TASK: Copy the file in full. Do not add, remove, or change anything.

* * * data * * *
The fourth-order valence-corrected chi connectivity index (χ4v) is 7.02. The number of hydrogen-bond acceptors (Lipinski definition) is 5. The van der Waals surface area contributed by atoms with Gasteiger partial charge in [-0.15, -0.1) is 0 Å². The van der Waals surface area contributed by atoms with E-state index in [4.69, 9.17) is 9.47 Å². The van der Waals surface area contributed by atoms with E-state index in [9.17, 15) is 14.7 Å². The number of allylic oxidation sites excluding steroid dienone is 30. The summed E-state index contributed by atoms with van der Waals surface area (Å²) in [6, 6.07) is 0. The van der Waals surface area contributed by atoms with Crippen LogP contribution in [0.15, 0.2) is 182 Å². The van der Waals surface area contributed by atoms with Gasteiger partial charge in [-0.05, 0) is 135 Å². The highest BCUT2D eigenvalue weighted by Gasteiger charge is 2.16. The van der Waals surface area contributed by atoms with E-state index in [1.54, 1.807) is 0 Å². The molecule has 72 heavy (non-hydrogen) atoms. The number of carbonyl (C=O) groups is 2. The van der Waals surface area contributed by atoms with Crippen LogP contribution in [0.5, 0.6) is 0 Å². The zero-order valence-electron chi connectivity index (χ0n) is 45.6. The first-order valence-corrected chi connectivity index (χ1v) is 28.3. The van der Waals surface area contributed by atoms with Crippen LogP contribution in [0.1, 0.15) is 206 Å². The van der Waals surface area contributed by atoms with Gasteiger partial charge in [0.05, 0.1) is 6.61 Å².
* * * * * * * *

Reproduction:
The fourth-order valence-corrected chi connectivity index (χ4v) is 7.02. The number of hydrogen-bond acceptors (Lipinski definition) is 5. The van der Waals surface area contributed by atoms with Gasteiger partial charge in [-0.15, -0.1) is 0 Å². The van der Waals surface area contributed by atoms with E-state index in [4.69, 9.17) is 9.47 Å². The van der Waals surface area contributed by atoms with E-state index in [9.17, 15) is 14.7 Å². The number of allylic oxidation sites excluding steroid dienone is 30. The summed E-state index contributed by atoms with van der Waals surface area (Å²) in [6, 6.07) is 0. The van der Waals surface area contributed by atoms with Crippen LogP contribution in [0.15, 0.2) is 182 Å². The van der Waals surface area contributed by atoms with Gasteiger partial charge in [-0.05, 0) is 135 Å². The highest BCUT2D eigenvalue weighted by Gasteiger charge is 2.16. The van der Waals surface area contributed by atoms with E-state index in [1.54, 1.807) is 0 Å². The molecule has 72 heavy (non-hydrogen) atoms. The number of carbonyl (C=O) groups is 2. The van der Waals surface area contributed by atoms with Crippen LogP contribution in [0.5, 0.6) is 0 Å². The zero-order valence-electron chi connectivity index (χ0n) is 45.6. The first-order valence-corrected chi connectivity index (χ1v) is 28.3. The van der Waals surface area contributed by atoms with Crippen LogP contribution in [0.1, 0.15) is 206 Å². The van der Waals surface area contributed by atoms with Gasteiger partial charge in [0.05, 0.1) is 6.61 Å².